As most area families prepare to fill up on turkey, cranberry sauce and other Thanksgiving Day delicacies, some local churches are concerned that they may not be able to provide free holiday meals tomorrow for the growing number of poor persons who need them.
"We have enough to feed 700 to 800 this year," said the Rev. Jack Woodard of St. Stephen & the Incarnation Episcopal Church at 16th and Newton streets NW. "But if attendance doubles, as it has with our other meal programs, we're sunk."
This year at least 100 needy families, 30 more than last year, asked All Souls Unitarian Church at 16th and Harvard streets for Thanksgiving groceries, which the church distributes annually, as well as on a monthly emergency basis. All Souls' assistant pastor, the Rev. Frank Robertson, said he has called several Unitarian ministers personally to ask them to make pleas from the pulpit for increased charity this year. Still, Robertson says, only the first 60 families that apply can be sure of getting free food at his church this year.
Church after church reported similiar difficulties with their food programs, as have other private community assistance groups. Until recent months, SOME Inc. (So Others Might Eat), a local nonprofit organization that operates a soup kitchen at 71 O St. NW, fed an average of about 250 people a day, according to its director, the Rev. John Adams. By last week that figure had reached an all-time high of 600.
Throughout the city, churches and social service groups are finding that the needy are turning up at their doors or in their soup lines earlier and earlier each month as Social Security, welfare and food stamp allotments are stretched ever thinner by continuing inflation.
"Churches are overwhelmed now," says Woodard. "I'm not sure if we can take on that burden." He says he senses a change of mood among the poor and is concerned about what it might portend. "After watching people get hungrier month by month," he says, "one wonders how long people will stand for this, and what kind of reaction on the part of the hungry will be necessary to make our political leadership realize there's a crisis affecting poor people."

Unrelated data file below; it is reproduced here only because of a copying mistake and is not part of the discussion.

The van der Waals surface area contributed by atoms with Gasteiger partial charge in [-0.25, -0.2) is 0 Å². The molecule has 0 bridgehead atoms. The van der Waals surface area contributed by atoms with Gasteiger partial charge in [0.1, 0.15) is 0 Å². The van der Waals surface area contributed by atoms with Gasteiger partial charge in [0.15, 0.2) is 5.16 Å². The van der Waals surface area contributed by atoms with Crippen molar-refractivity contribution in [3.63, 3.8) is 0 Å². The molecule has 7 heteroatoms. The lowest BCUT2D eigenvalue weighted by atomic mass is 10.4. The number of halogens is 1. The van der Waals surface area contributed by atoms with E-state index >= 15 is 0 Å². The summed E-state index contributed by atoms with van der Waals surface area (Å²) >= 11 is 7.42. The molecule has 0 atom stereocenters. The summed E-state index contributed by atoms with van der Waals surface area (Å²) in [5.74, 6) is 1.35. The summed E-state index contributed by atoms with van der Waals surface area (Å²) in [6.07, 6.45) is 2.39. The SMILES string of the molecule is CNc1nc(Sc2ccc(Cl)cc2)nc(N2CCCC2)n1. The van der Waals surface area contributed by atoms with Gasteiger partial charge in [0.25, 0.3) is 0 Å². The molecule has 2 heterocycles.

For many years, St. Stephen's, like many other churches, has tried to keep a supply of food on hand to help the needy in emergencies. Woodard says he can't remember having run out food in years past. Now, he says, the cupboard, replenished by parishioners every Sunday, is bare by Tuesday.
At All Souls', according to Robertson, the church's monthly cash allotments have been drying up before the third week of the month.
Many area religious groups collected foodstuffs and special offerings at services this weekend and have been distributing them to the needy, and a growing number say that this year there seem to be too few loaves and fishes to satisfy the multitude that needs them.
At least one local church group, however, reports a cornucopia that still runneth over, and expects no problems feeding anyone who comes to its annual Thanksgiving Day dinner for the poor. The dinner, sponsored by the Downtown Cluster of Congregations at Calvary Baptist Church, attracted more than 600 people last year, and "As far as we're concerned, it's still come one, come all and bring your buddies," says the Rev. George Hill, pastor of the church at 755 8th St. NW.